Payment processing, geolocation and product quality are three of the most commonly cited forces depressing revenue. All are improving, but at a sluggish pace unlikely to abate anytime soon.
In the meantime, there’s a simple step New Jersey operators could take to improve revenue: adding uniform trust seals to their online poker and casino sites, a feature curiously absent in the status quo.
The trust seal I have in mind would:
I think there are three outcomes this trust seal can drive: increased consumer education, legal / illegal delineation and improving conversion rates.
In terms of the percentage of residents aware of legal online gambling in NJ, I’ve heard numbers ranging from 10% to 50%. Our own internal research suggests that ~60% of males age 25-44 are unaware that regulated, legal online poker and casino games exist.
A trust seal won’t reach all, or even most, of these consumers. But it will reach some. And it will also increase the level of education among existing customers, making those customers more effective, reliable ambassadors for the product within their own social sphere.
Executives at nearly every regulated site have bemoaned the revenue lost to illegal sites.
Fair enough; offshore sites enjoy lower (or no) taxes and regulatory overhead, offer players an easier sign up process and, in the case of poker, a wider array of games to choose from.
The one thing that regulated sites can offer that an illegal site can’t: the protections and assurances that come with being licensed and regulated by the DGE.
But the industry has done an incomplete job to date of communicating that difference to consumers. A standardized trust seal deployed by all regulated sites would help teach consumers the critical, but not always readily apparent, differences between legal and illegal sites and provide consumers with a tool to quickly distinguish between the two.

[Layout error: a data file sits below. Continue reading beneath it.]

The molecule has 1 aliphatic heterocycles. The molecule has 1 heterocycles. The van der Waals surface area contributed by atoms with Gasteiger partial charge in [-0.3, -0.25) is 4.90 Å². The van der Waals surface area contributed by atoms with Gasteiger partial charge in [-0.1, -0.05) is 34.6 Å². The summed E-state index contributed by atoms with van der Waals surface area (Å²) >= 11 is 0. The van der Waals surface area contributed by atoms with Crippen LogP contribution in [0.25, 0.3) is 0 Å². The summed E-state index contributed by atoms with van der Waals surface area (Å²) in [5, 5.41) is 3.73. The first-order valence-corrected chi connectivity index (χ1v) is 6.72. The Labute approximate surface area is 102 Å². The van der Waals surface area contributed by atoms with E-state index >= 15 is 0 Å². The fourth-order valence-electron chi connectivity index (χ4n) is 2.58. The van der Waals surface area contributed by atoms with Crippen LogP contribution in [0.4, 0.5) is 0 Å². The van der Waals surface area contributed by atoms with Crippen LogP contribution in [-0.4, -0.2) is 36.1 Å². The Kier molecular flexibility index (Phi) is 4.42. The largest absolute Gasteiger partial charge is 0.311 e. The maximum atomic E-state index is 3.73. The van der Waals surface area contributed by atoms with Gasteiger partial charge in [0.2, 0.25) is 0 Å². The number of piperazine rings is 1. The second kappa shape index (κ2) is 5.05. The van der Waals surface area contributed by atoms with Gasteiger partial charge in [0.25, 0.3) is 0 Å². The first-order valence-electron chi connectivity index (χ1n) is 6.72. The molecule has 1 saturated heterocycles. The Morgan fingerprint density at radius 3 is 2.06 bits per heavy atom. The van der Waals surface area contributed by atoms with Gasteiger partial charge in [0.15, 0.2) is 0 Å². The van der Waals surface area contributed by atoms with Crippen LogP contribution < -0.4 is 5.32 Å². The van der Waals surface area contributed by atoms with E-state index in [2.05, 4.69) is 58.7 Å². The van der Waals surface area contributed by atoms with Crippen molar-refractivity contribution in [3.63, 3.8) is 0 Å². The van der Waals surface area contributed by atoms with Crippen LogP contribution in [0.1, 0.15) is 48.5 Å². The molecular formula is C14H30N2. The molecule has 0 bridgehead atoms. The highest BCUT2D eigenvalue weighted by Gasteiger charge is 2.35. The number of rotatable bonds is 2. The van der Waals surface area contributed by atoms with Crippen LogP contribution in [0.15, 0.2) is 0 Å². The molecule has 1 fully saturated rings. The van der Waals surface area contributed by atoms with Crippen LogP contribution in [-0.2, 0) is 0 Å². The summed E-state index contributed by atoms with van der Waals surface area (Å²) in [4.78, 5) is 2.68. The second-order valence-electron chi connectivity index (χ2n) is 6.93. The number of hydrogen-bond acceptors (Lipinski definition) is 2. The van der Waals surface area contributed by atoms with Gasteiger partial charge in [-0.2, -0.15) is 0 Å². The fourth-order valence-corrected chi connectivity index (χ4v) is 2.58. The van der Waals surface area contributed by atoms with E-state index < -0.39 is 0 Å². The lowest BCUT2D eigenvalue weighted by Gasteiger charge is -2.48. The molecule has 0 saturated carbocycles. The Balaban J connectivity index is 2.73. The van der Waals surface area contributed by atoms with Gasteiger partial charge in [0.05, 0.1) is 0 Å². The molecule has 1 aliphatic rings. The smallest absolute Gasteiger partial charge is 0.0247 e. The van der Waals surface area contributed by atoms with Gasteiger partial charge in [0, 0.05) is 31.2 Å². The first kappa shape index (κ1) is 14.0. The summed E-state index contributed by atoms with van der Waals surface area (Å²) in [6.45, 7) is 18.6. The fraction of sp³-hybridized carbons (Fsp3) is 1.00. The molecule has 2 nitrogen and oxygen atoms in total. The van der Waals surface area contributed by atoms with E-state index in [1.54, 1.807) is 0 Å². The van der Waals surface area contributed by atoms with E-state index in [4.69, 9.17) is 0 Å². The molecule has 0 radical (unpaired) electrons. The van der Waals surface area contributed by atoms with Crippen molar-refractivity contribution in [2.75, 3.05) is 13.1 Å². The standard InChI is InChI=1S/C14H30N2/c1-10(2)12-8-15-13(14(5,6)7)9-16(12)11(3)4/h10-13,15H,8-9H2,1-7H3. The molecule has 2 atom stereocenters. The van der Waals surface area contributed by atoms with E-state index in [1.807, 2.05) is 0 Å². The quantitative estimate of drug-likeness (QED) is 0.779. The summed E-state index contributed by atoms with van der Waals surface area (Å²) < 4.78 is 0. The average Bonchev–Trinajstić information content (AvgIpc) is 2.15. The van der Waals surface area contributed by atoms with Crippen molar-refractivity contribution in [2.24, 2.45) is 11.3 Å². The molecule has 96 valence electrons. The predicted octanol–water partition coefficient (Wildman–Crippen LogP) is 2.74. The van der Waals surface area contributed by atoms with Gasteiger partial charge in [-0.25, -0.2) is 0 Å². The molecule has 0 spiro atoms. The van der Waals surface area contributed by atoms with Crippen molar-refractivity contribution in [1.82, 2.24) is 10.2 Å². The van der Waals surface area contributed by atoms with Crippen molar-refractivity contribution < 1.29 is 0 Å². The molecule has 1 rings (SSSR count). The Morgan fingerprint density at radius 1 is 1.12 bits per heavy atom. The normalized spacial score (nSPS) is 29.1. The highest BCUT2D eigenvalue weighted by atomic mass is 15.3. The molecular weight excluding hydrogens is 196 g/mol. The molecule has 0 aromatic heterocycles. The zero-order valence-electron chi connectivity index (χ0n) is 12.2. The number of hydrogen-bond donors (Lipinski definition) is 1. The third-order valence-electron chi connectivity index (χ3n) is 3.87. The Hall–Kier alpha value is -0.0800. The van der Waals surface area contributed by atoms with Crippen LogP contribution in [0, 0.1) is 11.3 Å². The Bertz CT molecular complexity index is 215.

And logic suggests that a clear government endorsement of online gambling – an activity that has been mired in legal ambiguity for over a decade – could easily provide the necessary nudge to consumers on the fence about playing online, especially with a brand they might be less familiar with – and especially again when that brand asks for things like bank information and social security numbers.
As the table below generates, there’s an almost-improbable lack of consistency among NJ’s regulated poker and casino sites when it comes to use of trust seals.
A few quick stats also make the point:
|Site||Which seal||Where||Clickable||Links to...|
|Borgata Casino||DGE Logo||Footer||Yes||DGE Home page|
|Borgata Poker||DGE Logo||Footer||Yes||DGE Home page|
|Party NJ||DGE Logo||Footer||Yes||DGE Home page|
|888 Main||NJ State Logo w/ license number||Above fold||Yes||Internal page with information|
|888 Casino||NJ State Logo w/ license number||Above fold||Yes||Internal page with information|
|888 Poker||NJ State Logo w/ license number||Above fold||Yes||Internal page with information|
|Caesars Casino||NJ State Logo, no license||Below fold||No||n/a|
|Golden Nugget||US flag icon, text of license number||Footer||No||n/a|
|Tropicana||Text link to DGE||Footer||Yes||IGP holder list|
|Virgin||Text link to DGE||Footer||Yes||IGP holder list|
Here’s a quick sampling of the various seals used by sites. These are actual size as they appear on the sites:
As mentioned earlier, placement is a major issue. Consider Borgata, which drops the seal down at the very bottom of a fairly long page:
Contrast that with 888, which features the seal in a prime piece of home page real estate, while giving consumers an additional opportunity to access the same information via the US flag icon / New Jersey text: